Barry Hearn has warned some of snooker's biggest names that blaming "burnout" for their failure at the Betfair World Championship was out of order.

The World Snooker chairman and promoter of the sport's professional game hit back after star casualties from the early rounds at the Crucible cited fatigue from a busy season as a factor in their poor performance in Sheffield.

World number one Mark Selby explicitly spoke of feeling burned out by the demands of the tour, and four-time champion John Higgins indicated he would be cutting back on his playing commitments next season to stay fresh and see more of his family.

Hearn today announced a new tournament for next season, the Champion of Champions event to take place at Coventry's Ricoh Arena from 19 to 24 November.

And he made it clear he wants players to show more gratitude for the opportunities provided by an ever-expanding tour.

Hearn said: "One of the issues that we get every now and again is the question of burnout. Now I'm not a fan of burnout. Nor am I a fan of using it as an excuse for underperforming.

"So the message is very clear: I don't expect burnout from my staff, my employees, the officials. I expect them to be grateful to be involved in a sport which is going somewhere and I compare everything to the ordinary man on the street who would be very grateful to suffer from burnout.

"Professional sportsmen have to understand this is life in 2013 and is not life in 1980."

The Champion of Champions will carry a top prize of £100,000 for the winner, making it one of the most lucrative tournaments and adding a major event to the UK schedule. It will feature this season's tournament winners, playing in four groups of four, from which the leading player goes through to the semi-final stage.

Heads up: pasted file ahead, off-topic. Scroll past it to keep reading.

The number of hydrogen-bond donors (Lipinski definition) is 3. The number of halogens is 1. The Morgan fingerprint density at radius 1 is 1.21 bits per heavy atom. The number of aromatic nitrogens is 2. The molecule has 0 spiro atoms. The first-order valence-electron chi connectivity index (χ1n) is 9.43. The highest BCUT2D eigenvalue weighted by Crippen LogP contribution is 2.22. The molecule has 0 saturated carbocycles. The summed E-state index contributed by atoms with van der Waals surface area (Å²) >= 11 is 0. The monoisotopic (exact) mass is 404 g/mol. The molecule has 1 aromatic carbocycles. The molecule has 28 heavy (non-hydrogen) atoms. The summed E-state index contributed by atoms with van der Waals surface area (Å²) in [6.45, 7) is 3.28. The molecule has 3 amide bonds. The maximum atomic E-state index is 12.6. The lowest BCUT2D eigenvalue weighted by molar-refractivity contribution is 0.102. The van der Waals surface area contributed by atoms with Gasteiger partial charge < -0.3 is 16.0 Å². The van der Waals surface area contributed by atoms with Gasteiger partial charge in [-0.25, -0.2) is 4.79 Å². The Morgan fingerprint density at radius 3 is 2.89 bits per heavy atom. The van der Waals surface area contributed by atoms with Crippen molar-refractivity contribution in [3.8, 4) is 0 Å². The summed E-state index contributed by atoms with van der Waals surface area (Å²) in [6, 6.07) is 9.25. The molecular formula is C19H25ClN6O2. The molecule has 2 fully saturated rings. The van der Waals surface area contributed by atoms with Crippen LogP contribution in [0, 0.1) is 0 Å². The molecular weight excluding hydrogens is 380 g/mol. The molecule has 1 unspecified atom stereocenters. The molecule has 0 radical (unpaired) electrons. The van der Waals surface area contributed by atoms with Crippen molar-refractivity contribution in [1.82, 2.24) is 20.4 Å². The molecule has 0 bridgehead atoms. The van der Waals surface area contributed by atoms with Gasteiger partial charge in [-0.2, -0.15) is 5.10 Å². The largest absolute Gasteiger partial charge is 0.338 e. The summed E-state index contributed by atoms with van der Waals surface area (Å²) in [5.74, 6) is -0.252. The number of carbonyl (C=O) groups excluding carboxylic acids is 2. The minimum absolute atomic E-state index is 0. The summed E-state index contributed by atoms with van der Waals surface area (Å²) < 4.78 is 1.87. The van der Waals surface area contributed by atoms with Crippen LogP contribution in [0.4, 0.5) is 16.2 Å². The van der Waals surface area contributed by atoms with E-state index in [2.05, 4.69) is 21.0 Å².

Hearn is also close to confirming a ranking event in India for next season.

He has been taken aback by the interruptions to matches during the ongoing World Championship, with long mid-match toilet breaks having become an issue.

Hearn knows broadcasters want matches to flow, and new rules are on the cards to prevent players using breaks as gamesmanship.

He said: "If you have a prostate problem like some of us get when we get older and you get a note from the doctor, we will review the rules.

"If there is a problem, consult your surgeon.

"We used to make exceptions for [Canadian 1980s star] Bill Werbeniuk but he had 16 pints of lager in him at the time and I think it was quite rational that he should go to the toilet more than once every four hours."